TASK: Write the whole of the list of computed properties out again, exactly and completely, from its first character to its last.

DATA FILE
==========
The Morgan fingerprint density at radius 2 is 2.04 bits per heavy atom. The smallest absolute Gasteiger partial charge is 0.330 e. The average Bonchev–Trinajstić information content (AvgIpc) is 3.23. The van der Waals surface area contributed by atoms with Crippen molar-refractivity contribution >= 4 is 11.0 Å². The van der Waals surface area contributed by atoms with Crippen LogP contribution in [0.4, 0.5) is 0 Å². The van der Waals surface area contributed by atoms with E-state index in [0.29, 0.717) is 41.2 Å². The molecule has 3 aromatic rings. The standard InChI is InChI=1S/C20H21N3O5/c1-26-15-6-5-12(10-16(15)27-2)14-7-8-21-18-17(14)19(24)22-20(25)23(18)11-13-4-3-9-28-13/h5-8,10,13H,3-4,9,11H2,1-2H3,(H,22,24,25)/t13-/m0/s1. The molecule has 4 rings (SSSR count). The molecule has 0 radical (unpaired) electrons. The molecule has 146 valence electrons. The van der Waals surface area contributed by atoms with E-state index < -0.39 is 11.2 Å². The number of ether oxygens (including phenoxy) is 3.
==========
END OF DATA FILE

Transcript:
The Morgan fingerprint density at radius 2 is 2.04 bits per heavy atom. The smallest absolute Gasteiger partial charge is 0.330 e. The average Bonchev–Trinajstić information content (AvgIpc) is 3.23. The van der Waals surface area contributed by atoms with Crippen molar-refractivity contribution >= 4 is 11.0 Å². The van der Waals surface area contributed by atoms with Crippen LogP contribution in [0.4, 0.5) is 0 Å². The van der Waals surface area contributed by atoms with E-state index in [0.29, 0.717) is 41.2 Å². The molecule has 3 aromatic rings. The standard InChI is InChI=1S/C20H21N3O5/c1-26-15-6-5-12(10-16(15)27-2)14-7-8-21-18-17(14)19(24)22-20(25)23(18)11-13-4-3-9-28-13/h5-8,10,13H,3-4,9,11H2,1-2H3,(H,22,24,25)/t13-/m0/s1. The molecule has 4 rings (SSSR count). The molecule has 0 radical (unpaired) electrons. The molecule has 146 valence electrons. The van der Waals surface area contributed by atoms with E-state index < -0.39 is 11.2 Å². The number of ether oxygens (including phenoxy) is 3.